Hello there! I'm Dr. Vinifera, but you can call me Vinny. Ask me your toughest wine questions, from the fine points of etiquette to the science of winemaking. And don't worry, I'm no wine snob—you can also ask me those "dumb questions" you're too embarrased to ask your wine geek friends! I hope you find my answers educational, empowering and even amusing. And don't forget to check out my most asked questions and my full archives for all my Q&A classics.
Dear Dr. Vinny,
If copper can improve the flavor of wine, why not drink wine from copper vessels?
—Silo, Knoxville, Tenn.
That’s a complicated question, with an even more complicated answer. First, for those who don't know why Silo is invoking copper, he's referring to the ability of copper to dissipate stinky sulfur compounds that can sometimes haunt a wine: Dropping a penny (minted before 1982) or some other piece of copper into a glass of skunky wine can help dissipate mercaptans, the source of that sulphur smell in wines suffering from "reduction." So to clarify, your conditional "if" is a big one—exposure to copper doesn't improve the flavor of most wines, only those that are flawed by the presence of excessive mercaptans.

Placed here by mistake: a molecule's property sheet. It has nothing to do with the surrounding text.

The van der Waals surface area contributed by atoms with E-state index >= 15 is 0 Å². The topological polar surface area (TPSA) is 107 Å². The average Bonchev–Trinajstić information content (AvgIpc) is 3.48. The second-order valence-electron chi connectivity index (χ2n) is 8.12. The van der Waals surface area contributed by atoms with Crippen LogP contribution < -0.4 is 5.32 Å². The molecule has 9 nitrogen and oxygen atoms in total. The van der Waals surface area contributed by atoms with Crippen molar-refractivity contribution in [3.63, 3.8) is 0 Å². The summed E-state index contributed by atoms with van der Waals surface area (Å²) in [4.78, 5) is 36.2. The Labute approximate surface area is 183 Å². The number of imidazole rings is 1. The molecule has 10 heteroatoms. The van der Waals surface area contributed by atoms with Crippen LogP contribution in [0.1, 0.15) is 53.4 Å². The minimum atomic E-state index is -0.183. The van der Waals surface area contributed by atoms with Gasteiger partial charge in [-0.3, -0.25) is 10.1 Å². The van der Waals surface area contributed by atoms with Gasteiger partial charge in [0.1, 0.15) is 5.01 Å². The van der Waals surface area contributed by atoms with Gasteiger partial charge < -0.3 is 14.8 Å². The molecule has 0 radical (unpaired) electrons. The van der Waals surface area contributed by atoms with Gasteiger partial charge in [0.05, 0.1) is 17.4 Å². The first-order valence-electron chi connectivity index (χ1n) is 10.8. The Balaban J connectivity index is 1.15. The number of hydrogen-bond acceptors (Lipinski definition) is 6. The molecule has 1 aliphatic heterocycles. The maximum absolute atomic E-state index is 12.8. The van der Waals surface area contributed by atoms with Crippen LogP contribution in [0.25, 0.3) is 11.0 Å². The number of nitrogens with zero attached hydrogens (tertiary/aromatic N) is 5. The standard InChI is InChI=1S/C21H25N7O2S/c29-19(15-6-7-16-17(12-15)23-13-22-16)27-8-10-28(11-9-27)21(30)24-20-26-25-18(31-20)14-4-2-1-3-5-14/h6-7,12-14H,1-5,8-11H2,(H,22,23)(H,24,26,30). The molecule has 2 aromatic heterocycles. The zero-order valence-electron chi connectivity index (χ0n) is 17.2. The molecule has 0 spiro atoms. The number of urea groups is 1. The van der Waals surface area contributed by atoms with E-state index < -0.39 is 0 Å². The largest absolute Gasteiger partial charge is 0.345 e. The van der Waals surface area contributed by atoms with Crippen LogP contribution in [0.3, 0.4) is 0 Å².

As for drinking wine from copper vessels, there are some good reasons not to do that. The next time you order a Moscow mule, take a closer look at that "copper" mug: It's actually lined with some other type of non-reactive metal. That's because the acidity in the lime juice in that cocktail (as well as the acidity in wine) would react with the copper, causing some of it to leach into your beverage. Not only could it introduce a metallic flavor to your wine, but it could also introduce you to the unpleasant symptoms of copper toxicity, which range from upset stomach to coma.
Finally, traditional wineglasses have a lot of features that enhance our appreciation of wine: They are clear so you can admire the wine's color, and they come in shapes designed to accentuate its aromas and flavors.